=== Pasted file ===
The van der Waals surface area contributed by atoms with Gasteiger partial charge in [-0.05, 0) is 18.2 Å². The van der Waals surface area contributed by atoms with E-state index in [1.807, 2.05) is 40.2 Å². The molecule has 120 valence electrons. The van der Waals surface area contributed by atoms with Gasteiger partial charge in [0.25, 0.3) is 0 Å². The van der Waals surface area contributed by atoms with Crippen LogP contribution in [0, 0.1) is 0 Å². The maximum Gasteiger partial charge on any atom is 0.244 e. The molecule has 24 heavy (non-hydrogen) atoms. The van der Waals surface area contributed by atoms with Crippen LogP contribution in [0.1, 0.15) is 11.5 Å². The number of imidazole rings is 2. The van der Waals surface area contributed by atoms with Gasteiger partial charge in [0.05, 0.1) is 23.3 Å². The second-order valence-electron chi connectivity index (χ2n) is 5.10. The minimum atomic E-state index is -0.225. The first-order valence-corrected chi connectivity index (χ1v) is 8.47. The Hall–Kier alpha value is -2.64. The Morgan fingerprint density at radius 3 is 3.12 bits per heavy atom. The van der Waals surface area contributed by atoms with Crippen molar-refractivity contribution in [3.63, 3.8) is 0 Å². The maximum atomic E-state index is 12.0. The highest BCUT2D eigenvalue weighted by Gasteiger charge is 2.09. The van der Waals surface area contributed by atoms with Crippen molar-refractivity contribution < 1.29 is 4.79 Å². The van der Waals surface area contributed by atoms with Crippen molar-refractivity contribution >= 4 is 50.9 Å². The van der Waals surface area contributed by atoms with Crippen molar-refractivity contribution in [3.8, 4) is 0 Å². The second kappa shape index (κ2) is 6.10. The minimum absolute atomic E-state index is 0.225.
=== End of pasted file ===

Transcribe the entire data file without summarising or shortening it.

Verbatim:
The van der Waals surface area contributed by atoms with Gasteiger partial charge in [-0.05, 0) is 18.2 Å². The van der Waals surface area contributed by atoms with E-state index in [1.807, 2.05) is 40.2 Å². The molecule has 120 valence electrons. The van der Waals surface area contributed by atoms with Gasteiger partial charge in [0.25, 0.3) is 0 Å². The van der Waals surface area contributed by atoms with Crippen LogP contribution in [0, 0.1) is 0 Å². The maximum Gasteiger partial charge on any atom is 0.244 e. The molecule has 24 heavy (non-hydrogen) atoms. The van der Waals surface area contributed by atoms with Crippen LogP contribution in [0.1, 0.15) is 11.5 Å². The number of imidazole rings is 2. The van der Waals surface area contributed by atoms with Gasteiger partial charge in [0.05, 0.1) is 23.3 Å². The second-order valence-electron chi connectivity index (χ2n) is 5.10. The minimum atomic E-state index is -0.225. The first-order valence-corrected chi connectivity index (χ1v) is 8.47. The Hall–Kier alpha value is -2.64. The Morgan fingerprint density at radius 3 is 3.12 bits per heavy atom. The van der Waals surface area contributed by atoms with Crippen molar-refractivity contribution in [3.63, 3.8) is 0 Å². The maximum atomic E-state index is 12.0. The highest BCUT2D eigenvalue weighted by Gasteiger charge is 2.09. The van der Waals surface area contributed by atoms with Crippen molar-refractivity contribution < 1.29 is 4.79 Å². The van der Waals surface area contributed by atoms with Crippen molar-refractivity contribution >= 4 is 50.9 Å². The van der Waals surface area contributed by atoms with Crippen molar-refractivity contribution in [3.8, 4) is 0 Å². The second kappa shape index (κ2) is 6.10. The minimum absolute atomic E-state index is 0.225.